This is the seventh of the Democracy Papers written in 2007 in answer to the Ontario referendum that year on electoral reform. The referendum was defeated but the need for reform continues to rankle. We believe Canada must have an elected Constitutional Conference. Electoral reform is just one of the topics to be brought to the gathering. For this reason, the Democracy Papers are being updated and rerun.
Chapter – 7 Asking the ‘Why’s’ of the referendum.
In the 2007 provincial election, Ontario voters were presented with a referendum question that was not just a choice between one electoral system and another. It was a challenge to the democratic principle of one person: one vote.
The referendum question was whether you favoured the current first-past-the-post electoral system or would you like to have something called mixed-member proportional (MMP) voting that was proposed by Ontario’s Citizens’ Assembly on Electoral Reform?
Superficially, the citizens’ assembly proposal could be seen as fairer. It was not.
The first and most basic difference about the proposed system was that voters would get two votes, one for an individual candidate and one for a political party. If you vote for the individual, are you not, in fact, voting for that candidate’s party? Think about it. Under what circumstances would you, as a voter, want to vote for a candidate and then vote for another party?
This can produce a frown on a thinker’s face.
‘Ahh but,’ a little ‘idea light’ comes on. ‘Maybe,’ you think, ‘I can vote for the individual and then for a party that I would like to see represented in the legislature.’
That idea produces an even deeper frown. This ‘why’ is confusing. It is ‘why can’t this party get anybody elected to the legislature? Will their members not be as good legislators as the candidate I already voted for? Are they going to be a second class member of the legislature, members with seats but who do not report to any constituents other then the party bosses? Do these appointed people represent their party or me?’
And the questions continue. They become even more complex. And there is really nowhere to turn with questions where you might expect an unbiased answer.
To be fair, and Ontario voters are fair, they might ask questions of some of the cheerleaders for the citizens’ assembly idea. The citizens’ assembly web site can explain that now a party with ten per cent of the popular vote can be topped up to have ten per cent of the seats in the legislature. ‘That is generous,’ you respond, ‘but why does your proposal, in turn, take the win away from a party with 53 per cent of the elected seats but only 40 per cent of the party vote?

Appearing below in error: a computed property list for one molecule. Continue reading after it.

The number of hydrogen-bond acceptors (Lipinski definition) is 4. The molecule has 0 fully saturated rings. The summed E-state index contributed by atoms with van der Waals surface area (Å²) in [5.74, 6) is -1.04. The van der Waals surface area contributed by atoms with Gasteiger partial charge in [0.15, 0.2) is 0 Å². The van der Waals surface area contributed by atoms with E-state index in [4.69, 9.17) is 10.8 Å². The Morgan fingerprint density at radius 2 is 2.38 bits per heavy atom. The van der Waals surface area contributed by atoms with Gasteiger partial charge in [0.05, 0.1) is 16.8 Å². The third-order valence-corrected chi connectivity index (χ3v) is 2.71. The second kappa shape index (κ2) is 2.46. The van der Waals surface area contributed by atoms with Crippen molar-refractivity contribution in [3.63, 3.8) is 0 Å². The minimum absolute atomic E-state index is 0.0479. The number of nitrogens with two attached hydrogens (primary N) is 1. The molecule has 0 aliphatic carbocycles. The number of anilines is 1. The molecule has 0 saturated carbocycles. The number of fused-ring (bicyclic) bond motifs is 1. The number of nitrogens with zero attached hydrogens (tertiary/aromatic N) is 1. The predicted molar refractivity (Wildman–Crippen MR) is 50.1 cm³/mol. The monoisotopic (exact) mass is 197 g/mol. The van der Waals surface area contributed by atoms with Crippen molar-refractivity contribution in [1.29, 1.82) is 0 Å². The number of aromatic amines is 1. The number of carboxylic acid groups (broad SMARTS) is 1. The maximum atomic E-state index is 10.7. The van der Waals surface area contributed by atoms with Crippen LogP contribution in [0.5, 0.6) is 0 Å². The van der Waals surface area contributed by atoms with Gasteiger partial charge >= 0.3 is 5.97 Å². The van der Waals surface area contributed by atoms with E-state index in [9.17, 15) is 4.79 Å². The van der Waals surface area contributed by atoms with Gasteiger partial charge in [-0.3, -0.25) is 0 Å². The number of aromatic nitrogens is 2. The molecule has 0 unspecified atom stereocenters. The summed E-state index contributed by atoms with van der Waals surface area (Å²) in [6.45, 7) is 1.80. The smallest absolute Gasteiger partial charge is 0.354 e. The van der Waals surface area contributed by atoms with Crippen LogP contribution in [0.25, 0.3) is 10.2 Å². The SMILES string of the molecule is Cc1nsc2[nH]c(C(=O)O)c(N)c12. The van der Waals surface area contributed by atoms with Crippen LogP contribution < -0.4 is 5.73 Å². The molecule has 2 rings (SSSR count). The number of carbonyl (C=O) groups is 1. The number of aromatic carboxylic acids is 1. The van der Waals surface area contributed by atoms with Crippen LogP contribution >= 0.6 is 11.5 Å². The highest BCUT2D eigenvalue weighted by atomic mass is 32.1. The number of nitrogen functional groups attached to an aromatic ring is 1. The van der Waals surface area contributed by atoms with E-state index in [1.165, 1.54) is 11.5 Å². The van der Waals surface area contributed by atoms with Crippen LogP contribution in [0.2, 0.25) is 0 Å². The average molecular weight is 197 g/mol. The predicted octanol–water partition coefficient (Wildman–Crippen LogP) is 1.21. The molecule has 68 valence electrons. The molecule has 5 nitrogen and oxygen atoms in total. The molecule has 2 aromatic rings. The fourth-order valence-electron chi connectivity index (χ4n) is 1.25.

The mathematical implications of MMP voting are staggering. There are many permeations and scenarios that can be as intriguing as they are frightening. The conclusion is that the most likely split of candidate and party vote is where there is a strong candidate who has earned a personal following but whose voters usually support other parties. This scenario can only work against the smaller parties.
The MMP cheerleaders such as Fair Vote Ontario will also tell you that more women and minorities can be appointed to the legislature from the party lists. That evokes a very big ‘why?’ If you look around the legislature as it is at the present, you will see women and various minorities already there. Many of these people will be insulted if you suggest to them that they could be appointed instead of elected.
The MMP cheerleaders also tell you that the at-large, supernumerary appointees to the legislature under MMP will be eager to represent voters in ridings that are not represented by their party. That is a very nice fairytale but reality is that there is no incentive for persons who are representing a party to waste time looking after voters’ needs. (In Germany where a mix of proportional representation is used, they had to create a petitions committee of the Bundestag to make sure voters’ concerns were heard.)
The appointed members under MMP are chosen by their political parties. They would probably be chosen in very much the same way as Canadians choose the Senate of Canada. They are just not as likely to be as useful. These are the losers in the ridings and party hacks who do not want to have to run for election. Under MMP, they would be mixed in with the general population of members. We would never know if they do anything. If we simply gave the party leader the number of votes to cast as these people would have exercised, it would be a far cheaper solution.
But the cheerleaders tell us that in the new MMP legislature, the parties will have to work together in coalitions and that the system will reward cooperation, compromise and accountability. This seems based on the supposition that there would no longer be majority governments. They think that minorities spell an end to partisan rigidity, trivial bickering and narrow thinking. They obviously had not been to Ottawa lately to see how that minority government was getting along!
©Copyright 2007, 2011, Peter Lowry
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